26th March 2019
As well as updating its analysis of CEOs in Australia and New Zealand’s top 150 companies, Isentia explored the characteristics of Australian leadership through the lens of disruption. The top 150 companies were derived from a combined list of the ASX50, the NZX50, the 2018 IBIS World Top 500 companies published by The Australian Financial Review and Deloitte’s Top 200 data in New Zealand.
Isentia’s Chief Insights Officer, Khali Sakkas, says observations around the behaviour and portrayal of disruptive leaders are key in understanding modern businesses.
“Often in business we focus on measuring performance solely with financial metrics. However, this approach fails to recognise the impact of leadership trends and values,” Sakkas says. “We included a study of disruptive figures because in the current business climate, every single industry is seeing disruption, whether from technology developments or heightened customer expectations.
“Assessing disruptive personalities adds another layer of insight into the leadership of Australian business. No single individual featured in both the top 25 CEOs and the top five disruptive leaders. What we’re noticing is two distinct styles of leadership.
“Traditional CEOs are typically required to be risk averse, answering to shareholders and board members. On the other hand, the new generation of disruptors are usually undertaking a potential risk, yet their creativity can have a huge payoff.”
To identify disruptive leaders, Isentia used its extensive media database to search for varying forms of the word “disrupt” in combination with leaders’ names. The most mentioned disruptors were global business leaders with celebrity status including Tesla’s Elon Musk and Amazon’s Jeff Bezos. Positive characteristics of this group included “ambitious” and “charismatic” while “erratic” and “impulsive” were listed as negative attributes. A significant 46 per cent of coverage regarding these individuals focused on their personal life, wealth and behaviour.
Coverage of Australian disruptors was often focused on business being disrupted, rather than the individual responsible for the change. Personalities were positioned as decisive and innovative leaders, with minimal negative attributes. The number one disruptive leader was Telstra CEO Andy Penn, who has led the telecommunications giant through a pivotal transformative period from mid-2018. With the rollout of the NBN, Telstra has required strong leadership to navigate the substantial changes to its business.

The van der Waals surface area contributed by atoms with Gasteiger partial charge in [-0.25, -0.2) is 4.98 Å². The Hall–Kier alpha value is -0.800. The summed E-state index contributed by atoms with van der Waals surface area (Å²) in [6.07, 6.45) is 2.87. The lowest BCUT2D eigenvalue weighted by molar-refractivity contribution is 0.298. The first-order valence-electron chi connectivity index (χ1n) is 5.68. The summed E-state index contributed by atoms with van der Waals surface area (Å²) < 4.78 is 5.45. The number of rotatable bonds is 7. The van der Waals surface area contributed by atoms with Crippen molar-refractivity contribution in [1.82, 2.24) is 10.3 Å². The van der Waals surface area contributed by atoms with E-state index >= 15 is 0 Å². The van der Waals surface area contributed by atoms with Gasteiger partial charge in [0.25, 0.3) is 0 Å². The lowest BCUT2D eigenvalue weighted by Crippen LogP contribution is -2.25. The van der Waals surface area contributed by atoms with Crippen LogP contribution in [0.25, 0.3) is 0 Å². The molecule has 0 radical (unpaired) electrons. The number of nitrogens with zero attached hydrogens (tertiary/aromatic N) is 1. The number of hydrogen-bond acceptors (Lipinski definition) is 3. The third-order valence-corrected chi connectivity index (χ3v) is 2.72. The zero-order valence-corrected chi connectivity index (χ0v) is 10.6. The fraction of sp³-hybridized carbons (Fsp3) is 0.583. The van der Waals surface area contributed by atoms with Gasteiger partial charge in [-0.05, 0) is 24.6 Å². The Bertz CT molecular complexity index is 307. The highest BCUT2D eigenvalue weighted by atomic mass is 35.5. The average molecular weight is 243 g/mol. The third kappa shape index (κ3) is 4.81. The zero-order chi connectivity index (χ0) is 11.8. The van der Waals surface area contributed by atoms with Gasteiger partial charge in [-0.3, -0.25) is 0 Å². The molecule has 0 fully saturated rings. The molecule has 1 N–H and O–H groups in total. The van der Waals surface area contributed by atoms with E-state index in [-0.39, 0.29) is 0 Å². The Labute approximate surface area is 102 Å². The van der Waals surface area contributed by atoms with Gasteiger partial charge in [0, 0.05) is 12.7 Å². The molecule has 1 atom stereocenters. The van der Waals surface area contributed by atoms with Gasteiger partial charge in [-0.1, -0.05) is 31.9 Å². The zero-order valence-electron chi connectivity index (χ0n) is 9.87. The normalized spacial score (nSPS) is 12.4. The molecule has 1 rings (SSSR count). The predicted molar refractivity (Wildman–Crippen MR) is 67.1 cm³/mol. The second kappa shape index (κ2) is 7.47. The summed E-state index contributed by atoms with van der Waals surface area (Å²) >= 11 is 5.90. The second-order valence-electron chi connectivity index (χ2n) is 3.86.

Penn exhibits the three most common traits of a disruptive leader: the ability to provide guidance in the face of circumstances outside of the business’ control, a focus on keeping technology front-of-mind in decision-making, and an aptitude for agile, flexible and forward-thinking ideas.
Isentia analysed more than 50,000 media items aired or published between 1 October and 31 December 2018 to provide an understanding of Australia and New Zealand’s top 150 companies. As in the first Leadership Index released in November, the CEO profiles and media trends of these businesses were assessed to reveal the top 25 CEOs. The three main factors that were evaluated were public perception, employee approval and financial performance.
Of the 150 companies assessed, the top 50 alone were mentioned in more than 700,000 media items. However, on average, the top CEOs were only present in nine per cent of their company’s coverage. BHP CEO, Andrew Mackenzie, retained his position as the number one leader in the final quarter of 2018.
The Isentia Leadership Index is designed to provide a benchmark to compare leadership profiles over time, highlighting key trends and figures as they shift each year.
“Broadening our report to include a study of disruption has really enriched our understanding of Australian leadership. It will be interesting to see which style of leadership becomes more prevalent in the coming years, as we continue to undertake our Leadership Index. Suggestions for other research topics are always welcome,” Sakkas says.
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